As for the Columbine museum, sometimes people have a special need to grieve when death cannot be rationalized and understood within a greater context. We all understand why the soldiers died in WWII, but it may not be so easy for the parents of the Columbine kids to understand why their children died.

Really what I don't get is what is the big deal? She just wanted a flower or two at the streetcorner where her kid died.
posted by xammerboy at 7:58 PM on February 25, 2001


what's the point of memorializing someone's death by dumping off a bunch of stuffed animals on a streetcorner? Donate to a charity in his name, plant a tree somewhere...

With all due respect, I'm not sure why you think it is appropriate for you to determine how others should mourn.

Memorials like this are created in many parts of the world, not just the US. Whether there is a "culture of grief" (whatever that means) or not, there certainly seems to be a "culture of insensitivity and carelessness about others' losses" in this thread.
posted by locombia at 8:00 PM on February 25, 2001


All who lose have the right to grieve...privately. No one enjoys a right to inflict extravagant and intrusive demonstrations of their grief upon ME. I'm sorry for your loss, but we all suffer them, and if you choose to dwell unhealthily upon yours, please do so in the privacy of your own home and heart.

Now, must we enforce this to its extreme all the time, in every case? Of course not. Personally, I have no problem with someone's temporarily marking the site of an accident to note the tragedy (though such an impulse doesn't make much sense to me). But the key word here is "temporarily." Public property should not be appropriated for exclusionary or proprietary individual use.
posted by rushmc at 8:14 PM on February 25, 2001


now we see the results of too many lawyers and the collapse of community in the US.

I am truly saddened by your angry and selfish attitude.
posted by locombia at 8:20 PM on February 25, 2001


locombia, I believe you're reading things into what people have said.

In fact, I would agree that the "collapse" (I would say decline or dispersal) of community in America is part of this. In the past there were well-defined public rituals regarding grief: a memorial service, a funeral procession, a cemetery. Participation in these rituals allowed people to grieve publicly ... one could say move forward while they still felt numb ... and then recede into private mourning. For whatever reason, the decline in importance of those rituals has affected how we deal with death.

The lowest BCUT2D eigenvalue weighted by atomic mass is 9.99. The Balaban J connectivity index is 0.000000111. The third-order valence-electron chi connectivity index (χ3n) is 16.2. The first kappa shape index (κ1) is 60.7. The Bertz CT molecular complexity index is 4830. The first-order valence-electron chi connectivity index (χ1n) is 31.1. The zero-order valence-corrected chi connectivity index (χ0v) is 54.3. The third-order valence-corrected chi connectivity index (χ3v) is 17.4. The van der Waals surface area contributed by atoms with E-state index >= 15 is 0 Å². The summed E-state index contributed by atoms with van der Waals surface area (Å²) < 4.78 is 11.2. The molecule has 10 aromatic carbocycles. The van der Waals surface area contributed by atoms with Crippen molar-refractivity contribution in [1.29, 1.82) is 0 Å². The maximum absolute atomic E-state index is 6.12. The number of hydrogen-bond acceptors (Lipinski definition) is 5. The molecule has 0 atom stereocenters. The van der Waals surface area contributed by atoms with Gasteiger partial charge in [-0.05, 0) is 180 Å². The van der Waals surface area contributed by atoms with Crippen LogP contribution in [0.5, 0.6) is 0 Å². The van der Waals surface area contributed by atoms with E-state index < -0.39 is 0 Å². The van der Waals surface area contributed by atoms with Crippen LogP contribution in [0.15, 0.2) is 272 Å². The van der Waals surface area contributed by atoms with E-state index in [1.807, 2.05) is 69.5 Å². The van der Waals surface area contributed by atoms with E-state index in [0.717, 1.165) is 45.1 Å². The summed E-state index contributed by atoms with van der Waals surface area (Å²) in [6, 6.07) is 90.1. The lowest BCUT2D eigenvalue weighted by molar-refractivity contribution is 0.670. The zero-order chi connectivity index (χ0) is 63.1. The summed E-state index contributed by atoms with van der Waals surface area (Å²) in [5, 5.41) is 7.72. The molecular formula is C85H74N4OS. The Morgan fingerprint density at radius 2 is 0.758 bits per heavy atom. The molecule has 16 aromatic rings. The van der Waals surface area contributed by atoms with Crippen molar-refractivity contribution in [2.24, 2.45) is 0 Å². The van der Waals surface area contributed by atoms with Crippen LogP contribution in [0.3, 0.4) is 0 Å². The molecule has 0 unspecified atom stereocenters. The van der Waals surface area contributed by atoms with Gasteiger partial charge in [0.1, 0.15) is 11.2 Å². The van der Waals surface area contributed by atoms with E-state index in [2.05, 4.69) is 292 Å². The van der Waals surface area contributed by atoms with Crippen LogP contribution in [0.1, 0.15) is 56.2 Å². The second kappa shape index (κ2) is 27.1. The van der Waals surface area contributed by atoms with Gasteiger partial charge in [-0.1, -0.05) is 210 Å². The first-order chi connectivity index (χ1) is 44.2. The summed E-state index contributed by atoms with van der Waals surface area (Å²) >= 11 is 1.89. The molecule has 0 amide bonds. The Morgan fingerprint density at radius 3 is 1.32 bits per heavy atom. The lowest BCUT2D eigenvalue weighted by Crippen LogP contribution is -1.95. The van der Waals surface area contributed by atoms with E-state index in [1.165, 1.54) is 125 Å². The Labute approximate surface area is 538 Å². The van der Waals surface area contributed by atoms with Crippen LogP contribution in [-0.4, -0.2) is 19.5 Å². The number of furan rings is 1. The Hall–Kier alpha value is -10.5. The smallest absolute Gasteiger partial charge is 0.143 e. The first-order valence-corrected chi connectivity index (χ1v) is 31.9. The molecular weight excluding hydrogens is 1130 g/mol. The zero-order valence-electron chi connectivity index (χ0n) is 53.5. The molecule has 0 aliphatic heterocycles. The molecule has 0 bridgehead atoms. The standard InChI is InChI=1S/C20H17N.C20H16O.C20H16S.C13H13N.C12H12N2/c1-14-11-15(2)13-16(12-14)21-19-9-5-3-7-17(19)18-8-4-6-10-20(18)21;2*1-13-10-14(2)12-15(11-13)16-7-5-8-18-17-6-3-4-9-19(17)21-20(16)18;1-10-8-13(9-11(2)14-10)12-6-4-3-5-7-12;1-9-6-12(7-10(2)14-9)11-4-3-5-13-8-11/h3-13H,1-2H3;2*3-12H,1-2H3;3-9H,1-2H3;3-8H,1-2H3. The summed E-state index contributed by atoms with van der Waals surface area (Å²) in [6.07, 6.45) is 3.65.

I don't think there's anything ambiguous about the phrase "culture of grief". My link was to an article about the elaborate rituals of mourning used by Victorians, from how long you were supposed to wear certain articles of clothing to when you could attend what social function to the whole modern casket. I could as easily have linked to a site discussing Egyptian mummification and the pervasiveness of the afterlife in that culture. This is a remarkable change from attitudes of just a generation ago. Perhaps part of it is related to the shrinking size of the average family, or extended lifespans, so that each death seems greater in context and the person lost seems to have been cheated out of more life.

In any case, this activity is no longer private when it takes place on a public right-of-way. It is no longer private when there are safety issues. When it is no longer private, it is open to discussion and criticism. When hundreds if not thousands of other people are forced to accomodate a new grief practice, I do not feel out of place in questioning who is being selfish. Would you agree that a memorial in the middle of the street would be inappropriate? Then you agree there should be limits and that the boundary is open to debate.
posted by dhartung at 9:00 PM on February 25, 2001


When it is no longer private, it is open to discussion and criticism.

I never said that it shouldn't be discussed.

I am merely saying that anyone who can not accept a small, temporary, public memorial (that is not in the middle of the street or whatever) such as the one under discussion is terribly insensitive and selfish.

What's the big deal? If it bothers you so much, just ignore it.
posted by locombia at 9:13 PM on February 25, 2001


Isn't this small memorial exactly the kind of public gesture that would allow this mother to then recede into private grief? And is it not small enough, and inconspicuous enough, to be legal (and I'm not sure that it isn't)? After all, she isn't building a pyramid, going into mourning for years, or having a parade. Not that that wouldn't be legitimate either. Think New Orleans.